As Jagannath Puri’s Rath Yatra Kickstarts, Here are Some Interesting Facts About India's Chariot Festival
Popularly known as the ‘Festival of Chariots’, the Rath Yatra festival will begin on July 4 this year and will be dedicated to Lord Jagannath, his sister Goddess Subhadra and elder brother Balabhadra.
The Rath Yatra will commence at Puri today (Image: Twitter)
The Rath Yatra of the famous Jagannath Puri Temple in Orissa is one of the most awaited Hindu festivals, especially in the eastern state.
Popularly known as the ‘Festival of Chariots’, the Rath Yatra festival will begin on July 4 this year and will be dedicated to Lord Jagannath, his sister Goddess Subhadra and elder brother Balabhadra. The annual Hindu festival is celebrated on the second day of Shukla Paksh (bright fortnite) in the Ashadha month of the Hindu calendar. It is said that on this day, Lord Jagannath, along with his siblings, visits Gundicha Temple via Mausi Maa Temple (aunt’s home) near Balagandi Chaka, Puri.
As the annual procession begins on July 4 this year, here are some interesting facts about the Jagannath Rath Yatra:
1. Every year, a team of carpenters (that number around 1400) voluntarily build the huge chariots from scratch by a team of carpenters who do this job every year voluntarily. Not a single metal nail is used in making of the chariots.
2. Lord Jagannath’s chariot, named Nandighosa, has a height of 44 ft and two inches, along with 16 wheels each having a diameter of 6 feet. The chariot’s colour is yellow and red, and the horses are white in colour and their names are Shankha, Balahaka, Suweta and Haridashwa.
3. The chariot of Lord Balabhadra, named Taladhwaja, has a height of 43 feet and 3 inches and 14 wheels measuring six feet six inches in diameter. The chariot is green and red in colour, and the horses are black. The names of the horses are Tribra, Ghora, Dirghasharma and Swornanava.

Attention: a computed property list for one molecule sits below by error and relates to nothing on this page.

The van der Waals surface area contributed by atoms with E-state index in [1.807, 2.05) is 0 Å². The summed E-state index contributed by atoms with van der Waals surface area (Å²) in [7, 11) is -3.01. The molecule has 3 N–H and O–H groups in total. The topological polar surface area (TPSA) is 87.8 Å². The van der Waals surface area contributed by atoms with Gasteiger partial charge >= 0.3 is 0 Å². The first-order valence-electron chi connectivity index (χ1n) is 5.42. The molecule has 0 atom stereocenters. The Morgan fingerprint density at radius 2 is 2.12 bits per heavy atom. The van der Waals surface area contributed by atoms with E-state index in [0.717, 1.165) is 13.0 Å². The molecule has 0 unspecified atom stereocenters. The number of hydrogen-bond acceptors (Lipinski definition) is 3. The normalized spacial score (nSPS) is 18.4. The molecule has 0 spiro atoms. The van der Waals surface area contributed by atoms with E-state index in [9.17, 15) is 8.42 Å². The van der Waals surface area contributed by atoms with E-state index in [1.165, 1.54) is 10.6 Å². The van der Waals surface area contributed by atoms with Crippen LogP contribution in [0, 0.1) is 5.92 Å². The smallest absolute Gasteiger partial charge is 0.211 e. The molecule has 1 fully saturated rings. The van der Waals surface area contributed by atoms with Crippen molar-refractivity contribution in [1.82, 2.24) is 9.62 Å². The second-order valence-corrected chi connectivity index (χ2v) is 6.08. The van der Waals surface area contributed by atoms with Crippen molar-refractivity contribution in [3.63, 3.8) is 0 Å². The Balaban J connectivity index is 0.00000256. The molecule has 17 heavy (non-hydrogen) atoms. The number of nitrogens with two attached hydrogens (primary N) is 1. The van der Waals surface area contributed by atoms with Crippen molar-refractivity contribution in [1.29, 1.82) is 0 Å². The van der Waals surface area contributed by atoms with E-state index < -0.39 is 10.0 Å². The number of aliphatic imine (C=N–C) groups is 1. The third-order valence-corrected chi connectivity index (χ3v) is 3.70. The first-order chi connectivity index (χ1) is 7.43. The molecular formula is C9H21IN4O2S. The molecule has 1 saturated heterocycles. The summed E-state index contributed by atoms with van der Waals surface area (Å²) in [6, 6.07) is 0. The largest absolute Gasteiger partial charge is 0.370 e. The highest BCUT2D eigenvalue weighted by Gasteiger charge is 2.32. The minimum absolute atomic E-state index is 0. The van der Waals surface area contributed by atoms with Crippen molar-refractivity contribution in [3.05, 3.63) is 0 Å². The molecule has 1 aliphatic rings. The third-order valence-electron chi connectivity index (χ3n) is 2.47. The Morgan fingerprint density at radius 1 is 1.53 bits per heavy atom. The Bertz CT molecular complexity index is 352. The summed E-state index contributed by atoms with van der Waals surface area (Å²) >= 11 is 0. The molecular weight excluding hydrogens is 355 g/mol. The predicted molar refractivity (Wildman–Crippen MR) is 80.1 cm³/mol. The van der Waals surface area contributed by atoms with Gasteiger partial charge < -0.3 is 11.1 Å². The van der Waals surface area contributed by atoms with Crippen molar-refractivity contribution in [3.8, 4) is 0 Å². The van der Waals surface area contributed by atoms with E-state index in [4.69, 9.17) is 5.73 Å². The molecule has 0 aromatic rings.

4. The chariot of Goddess Subhadra is named Debadalana and has a height of 43 feet and three inches. The chariot has 12 wheels, measuring six feet eight inches in diameter and is black and red in colour. The horses’ colour for Devi Subhadra’s chariot is red and their names are Rochika, Mochika, Jita and Aparajita.
5. Apart from different names for the chariot, the flags on top of each chariot as well as the ropes with which they are pulled also have a unique name.
6. The wood used in its construction comes from two nearby forests Dashpalla and Ranapur. After the Rath Yatra, the chariots are dismantled and the wood is used in the kitchen of Jagannath Temple to cook Mahaprasad.
7. The movement of chariot commences after the King of Puri sweeps all the chariots with a broom made out of gold, using fragrant water.
8. While the work of pulling chariots is usually done by men, at Baripada in Mayurbhanj district of Orissa, only women are allowed to pull the rath (chariot) of Goddess Subhadra.
9. The construction of the chariots starts on Akshaya Tritiya, in front of the palace of the King of Puri and opposite the main office of the Puri temple.
10. Lord Jagannath and his siblings halt on the way back to their own abode after a stay of 9 days at the Gundicha Temple. It is said that they have Poda Pitha, a popular dessert in Odisha, on their way back.
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